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Sunday, June 27, 2004

Keeping busy

Across the street from our house, hanging from a branch in the big tree that the neighbor kids love to climb, is the largest freestanding beehive I've ever seen. I've seen bees build their homes under eaves and along roofs, and of course I've seen the big boxes that professional beekeepers provide for them. But to see how it's done out in the wild is pretty impressive. The thing is straight out of "Winnie the Pooh," only real.

Here's a photo, which doesn't really do it justice. You'll forgive me for not getting closer. There's no way I wanted to disturb these little guys:

Comments (12)

I initially visualized a honey bee blob resting for the night on some migration to nowhere in particular. Then horror set in when I saw the picture of a hornets nest. If all creatures have a purpose what then is their reason for beeing?

Hornets, eh? See, to a guy from Newark they're all just bees.

That thing is chock full of pure 100% brimstone evil.

Hint, Nature Boy: Change "love" to loveD for your neighborhood tree-climbing kids!

The hornets don't seem interested in people nearby. But I wouldn't start climbing that tree.

Fortunately, the property owner has called professional help in, and the plan is to move the thing (or nuke it, or whatever they do) tomorrow. I plan to watch if I'm here -- from a screened window!

I grew up in Medford, and for years and years and years there was a funky old log cabin affair in upper Lithia Park in Ashland (before the Marin Country crowd took the town completely over) that had a bisected but active bee hive on display safely behind glass. It was mesmerizing.

Yep, them's not bees.

In an earlier life I was a Peace Corps volunteer in Guatemala in the 1980s, assigned to a beekeeping extension program. But as it happened, the Africanized bees were first sighted in Guatemala the month I arrived and by the time I left 2.5 years later there was nothing but Africanized bees and they had spread all the way to Central Mexico.

My counterpart and I actually spent more time eradicating wild swarms of African bees as we did working with beekeepers. We did this kind of thing on a daily basis. You want to get rid of those guys? Put some malathion or other insecticide in a garden sprayer and soak that hive at night when they are all inside. They are less likely to go after you at night. The next morning you can cut it down and dispose of it. Don't mess with fire or smoke or any other sort of stupidity.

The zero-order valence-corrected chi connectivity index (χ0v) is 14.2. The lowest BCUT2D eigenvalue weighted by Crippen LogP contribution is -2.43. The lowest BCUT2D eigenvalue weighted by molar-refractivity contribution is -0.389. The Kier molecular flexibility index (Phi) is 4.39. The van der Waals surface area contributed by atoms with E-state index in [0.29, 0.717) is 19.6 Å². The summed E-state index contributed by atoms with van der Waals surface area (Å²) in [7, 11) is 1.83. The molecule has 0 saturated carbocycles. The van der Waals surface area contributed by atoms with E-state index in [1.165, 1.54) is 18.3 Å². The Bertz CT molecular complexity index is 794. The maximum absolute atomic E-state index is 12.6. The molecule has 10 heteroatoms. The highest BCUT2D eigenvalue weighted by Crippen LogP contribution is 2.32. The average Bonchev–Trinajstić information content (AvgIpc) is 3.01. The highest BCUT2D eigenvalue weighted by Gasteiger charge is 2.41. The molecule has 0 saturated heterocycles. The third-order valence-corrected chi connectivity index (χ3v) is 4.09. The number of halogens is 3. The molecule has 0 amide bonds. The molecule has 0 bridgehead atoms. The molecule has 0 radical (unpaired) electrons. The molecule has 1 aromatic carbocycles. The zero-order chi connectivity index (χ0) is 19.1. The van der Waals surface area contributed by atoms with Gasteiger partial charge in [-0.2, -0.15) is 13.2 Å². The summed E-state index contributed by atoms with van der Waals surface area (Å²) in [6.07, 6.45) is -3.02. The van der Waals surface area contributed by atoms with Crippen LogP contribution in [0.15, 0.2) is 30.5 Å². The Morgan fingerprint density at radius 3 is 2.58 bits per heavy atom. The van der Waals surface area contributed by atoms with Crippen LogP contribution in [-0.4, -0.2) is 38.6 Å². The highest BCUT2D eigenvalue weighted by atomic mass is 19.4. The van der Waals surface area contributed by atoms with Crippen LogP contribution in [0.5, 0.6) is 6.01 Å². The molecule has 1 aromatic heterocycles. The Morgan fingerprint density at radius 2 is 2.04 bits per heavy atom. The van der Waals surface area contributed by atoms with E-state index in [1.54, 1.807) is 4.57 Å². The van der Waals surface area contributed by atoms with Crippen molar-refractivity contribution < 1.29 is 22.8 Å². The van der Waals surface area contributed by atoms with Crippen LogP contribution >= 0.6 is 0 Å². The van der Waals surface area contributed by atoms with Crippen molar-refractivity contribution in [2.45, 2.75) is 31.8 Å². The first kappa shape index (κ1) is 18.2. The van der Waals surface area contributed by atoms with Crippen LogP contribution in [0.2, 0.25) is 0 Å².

Jack,
As noted, those aren't bees. Watch yer behind. :-) I just took one of those down from the eaves of our house yesterday. Oh, that was all kinds of fun. Glad I didn't wait, though, when I saw how many baby nasties were inside.

I wouldn't touch that thing for $1000. I'd rather fix my plumbing and electrical wiring on the same day than wrangle with that beast.

Hornets are mean. Leave it to the pros.

Probably bald-faced hornets. Their sole purpose is to maim and destroy. In college I committed the (to them) unforgivable sin of walking under a nest of about that size. I never saw it. Instead, one buzzed down and delivered a sting to the back of my noggin that, no joke, felt like I had been hit with a bat. It hurt so much I was ready to tear my own head off to stop the pain.

I came back with a can of wasp killer with a 15' range on it, soaked it, cut down the nest and its branch, burned the whole schmiel with diesel, and stomped the remains. And I am normally a gentle man. But such is the power of the hornet, to arouse such base and destructive rage in the hearts of others.

what part of portland is this hive in? ive never seen anything like this here... :-)

The hive was in close-in NE Portland. It's been destroyed.




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